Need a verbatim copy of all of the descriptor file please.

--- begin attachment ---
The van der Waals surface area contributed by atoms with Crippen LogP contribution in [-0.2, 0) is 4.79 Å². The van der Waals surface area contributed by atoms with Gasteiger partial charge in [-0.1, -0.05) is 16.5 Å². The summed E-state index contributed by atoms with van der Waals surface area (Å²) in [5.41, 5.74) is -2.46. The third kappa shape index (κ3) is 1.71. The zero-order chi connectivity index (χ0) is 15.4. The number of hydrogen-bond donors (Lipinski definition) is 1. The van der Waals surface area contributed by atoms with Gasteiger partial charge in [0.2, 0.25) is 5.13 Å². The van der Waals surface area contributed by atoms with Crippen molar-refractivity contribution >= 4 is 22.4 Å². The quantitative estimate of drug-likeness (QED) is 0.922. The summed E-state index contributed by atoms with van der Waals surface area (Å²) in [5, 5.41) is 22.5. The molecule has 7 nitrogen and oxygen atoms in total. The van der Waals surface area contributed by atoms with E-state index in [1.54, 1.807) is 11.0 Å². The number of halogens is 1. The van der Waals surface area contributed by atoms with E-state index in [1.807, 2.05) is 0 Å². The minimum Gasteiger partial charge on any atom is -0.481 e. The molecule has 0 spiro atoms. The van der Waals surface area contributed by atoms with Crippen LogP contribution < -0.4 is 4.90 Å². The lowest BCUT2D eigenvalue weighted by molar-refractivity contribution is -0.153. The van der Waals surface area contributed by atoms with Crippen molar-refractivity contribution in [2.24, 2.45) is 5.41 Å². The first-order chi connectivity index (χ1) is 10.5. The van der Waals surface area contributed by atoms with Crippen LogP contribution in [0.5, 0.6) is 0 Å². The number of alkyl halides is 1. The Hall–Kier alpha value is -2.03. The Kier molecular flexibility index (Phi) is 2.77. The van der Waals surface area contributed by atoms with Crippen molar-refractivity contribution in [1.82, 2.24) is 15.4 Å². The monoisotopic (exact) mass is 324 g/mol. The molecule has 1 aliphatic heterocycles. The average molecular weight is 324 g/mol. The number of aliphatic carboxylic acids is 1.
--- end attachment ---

The van der Waals surface area contributed by atoms with Crippen LogP contribution in [-0.2, 0) is 4.79 Å². The van der Waals surface area contributed by atoms with Gasteiger partial charge in [-0.1, -0.05) is 16.5 Å². The summed E-state index contributed by atoms with van der Waals surface area (Å²) in [5.41, 5.74) is -2.46. The third kappa shape index (κ3) is 1.71. The zero-order chi connectivity index (χ0) is 15.4. The number of hydrogen-bond donors (Lipinski definition) is 1. The van der Waals surface area contributed by atoms with Gasteiger partial charge in [0.2, 0.25) is 5.13 Å². The van der Waals surface area contributed by atoms with Crippen molar-refractivity contribution >= 4 is 22.4 Å². The quantitative estimate of drug-likeness (QED) is 0.922. The summed E-state index contributed by atoms with van der Waals surface area (Å²) in [5, 5.41) is 22.5. The molecule has 7 nitrogen and oxygen atoms in total. The van der Waals surface area contributed by atoms with E-state index in [1.54, 1.807) is 11.0 Å². The number of halogens is 1. The van der Waals surface area contributed by atoms with E-state index in [1.807, 2.05) is 0 Å². The minimum Gasteiger partial charge on any atom is -0.481 e. The molecule has 0 spiro atoms. The van der Waals surface area contributed by atoms with Crippen LogP contribution < -0.4 is 4.90 Å². The lowest BCUT2D eigenvalue weighted by molar-refractivity contribution is -0.153. The van der Waals surface area contributed by atoms with Crippen molar-refractivity contribution in [2.24, 2.45) is 5.41 Å². The first-order chi connectivity index (χ1) is 10.5. The van der Waals surface area contributed by atoms with Crippen LogP contribution in [0.5, 0.6) is 0 Å². The number of alkyl halides is 1. The Hall–Kier alpha value is -2.03. The Kier molecular flexibility index (Phi) is 2.77. The van der Waals surface area contributed by atoms with Crippen molar-refractivity contribution in [1.82, 2.24) is 15.4 Å². The monoisotopic (exact) mass is 324 g/mol. The molecule has 1 aliphatic heterocycles. The average molecular weight is 324 g/mol. The number of aliphatic carboxylic acids is 1.